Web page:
Thermaltake Goes Big: Water 3.0 Ultimate CLC Launched, 3x120mmby Ian Cutress on August 4, 2014 10:00 AM EST
- Posted in
- Water Cooling
- Water 3.0
Truth be told, I am a fan of closed-loop liquid cooling systems. While they might be more expensive than air coolers of similar performance, they tend to be quieter, less bulky and use fan mounts already in the case. What Thermaltake is doing with the new Water 3.0 Ultimate seems to be providing the bulkier solution with better cooling for users with larger cases. The Water 3.0 series, from Performer to Extreme, uses the standard sized CLC configurations and the new Ultimate takes on the 3x120mm form factor with relatively little competition.
In liquid cooling systems, longer radiators mean a longer retention time for the liquid to cool down. Custom loops, especially those dealing with multiple components (CPU + GPU, or >2 GPU) use either longer radiators, thicker radiators or more radiators to help generate this delta. In some cases, radiators are put between the two hot components to maximize the delta of cooler air coming in. The downside of more radiators is resistive pressure in the system, so it helps to have a pump to compensate. Thermaltake is not quoting the efficiency or flow rate of the pump, but do have it listed at 3600 RPM. Each of the three fans included with the Water 3.0 Ultimate is rated for 99 CFM at 20 dBA, but no static pressure (the key figure in pushing air through a restrictive medium) is quoted.
All modern sockets are supported (1150/1155/1156, 1366, 2011-0/2011-3, AM2/AM3/FM1/FM2), and I can imagine that this unit has a price premium over the more common 2x120mm configuration. We have no pricing information as of yet but will update when we do.
Note that Thermaltake is not averse to large water cooling systems: we spotted this 3x180mm radiator for custom loops at Computex this year:
Now, I wonder what a CLC version of that would cost.
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asendra - Monday, August 4, 2014 - linkAnd I built a mITX gaming box, guess that's not gonna fit LOL.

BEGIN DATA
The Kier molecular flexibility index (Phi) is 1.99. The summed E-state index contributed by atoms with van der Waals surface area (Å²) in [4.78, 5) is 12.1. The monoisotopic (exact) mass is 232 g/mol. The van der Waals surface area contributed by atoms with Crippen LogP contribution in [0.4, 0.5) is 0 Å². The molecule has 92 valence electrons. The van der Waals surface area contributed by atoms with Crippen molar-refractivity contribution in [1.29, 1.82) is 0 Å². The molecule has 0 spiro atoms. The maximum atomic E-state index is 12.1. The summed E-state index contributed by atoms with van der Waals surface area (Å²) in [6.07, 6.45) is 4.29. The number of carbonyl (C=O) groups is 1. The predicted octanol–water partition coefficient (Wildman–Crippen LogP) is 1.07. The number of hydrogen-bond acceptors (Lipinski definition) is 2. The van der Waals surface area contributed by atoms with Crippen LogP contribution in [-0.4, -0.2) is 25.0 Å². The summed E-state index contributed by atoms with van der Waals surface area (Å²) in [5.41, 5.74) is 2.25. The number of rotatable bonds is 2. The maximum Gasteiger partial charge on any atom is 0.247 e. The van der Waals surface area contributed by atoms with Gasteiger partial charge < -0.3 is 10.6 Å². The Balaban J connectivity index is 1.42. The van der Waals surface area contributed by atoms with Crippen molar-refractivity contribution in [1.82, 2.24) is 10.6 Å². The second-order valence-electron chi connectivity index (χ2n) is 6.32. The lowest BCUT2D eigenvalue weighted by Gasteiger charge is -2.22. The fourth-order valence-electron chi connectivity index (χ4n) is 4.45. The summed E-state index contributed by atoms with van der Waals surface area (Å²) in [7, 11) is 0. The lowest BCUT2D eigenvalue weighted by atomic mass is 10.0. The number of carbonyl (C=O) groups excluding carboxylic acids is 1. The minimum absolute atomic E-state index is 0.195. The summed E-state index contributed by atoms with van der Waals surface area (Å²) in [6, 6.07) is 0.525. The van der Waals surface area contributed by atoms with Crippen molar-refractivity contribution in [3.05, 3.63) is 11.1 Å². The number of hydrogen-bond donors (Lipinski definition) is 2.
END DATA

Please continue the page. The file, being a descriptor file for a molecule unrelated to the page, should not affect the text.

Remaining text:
Ian, given that you are a fan of CLC, which CLC do you currently use?. I'm looking for a single 12~14mm fan, to put in a push-pull config in my node 304 case (4770K cpu). I'm leaning on a Hydro H90 at the moment.
HisDivineOrder - Monday, August 4, 2014 - linkReally wish these companies were selling these things optionally without fans. Most of us already have ideas about what fans we'll use and I'd say that's especially true with an already niche tri-120mm setup.
NeonFlak - Monday, August 4, 2014 - linkAt one point I had 2 Thermaltake Water Pros. Both failed in less then year. Both failures caused problems with other items. Thermaltake did not cover any of it, nor did they replace either of the coolers. Which are both still sitting on a table in the basement. And those failures have me slowly switching everything back to air coolers.
darckhart - Monday, August 4, 2014 - linkSoo... do they advertise that users can expand the loop to cool other components? do they provide instructions how? do they suggest other components one may need to purchase? otherwise a triple rad seems a tad overkill for just the cpu...
DanNeely - Monday, August 4, 2014 - linkThe entire point of CLCs is that everything is sealed so you can't screw anything up messing with it. I'm hoping this was designed around bigger allowing slower quieter fans for the same amount of cooling; in the attempt to make a silent solution. Not bigger is better marketing BS; because only the most extreme OC is going to be pushing enough heat for a 360 rad to give a meaningful benefit to a CPU only loop. Unfortunately the lack of any mention about it being quieter/silent in the marketing makes me suspect it's marketoid BS driven.
Treynolds416 - Monday, August 4, 2014 - linkThose hoses look barely long enough... It would be wise to check those dimensions against your case before buying
danjw - Monday, August 4, 2014 - linkThank you for calling them out on the lack of a static pressure spec. The other information is useless and that is the only spec that really matters when blowing into of out of a heatsink or radiator.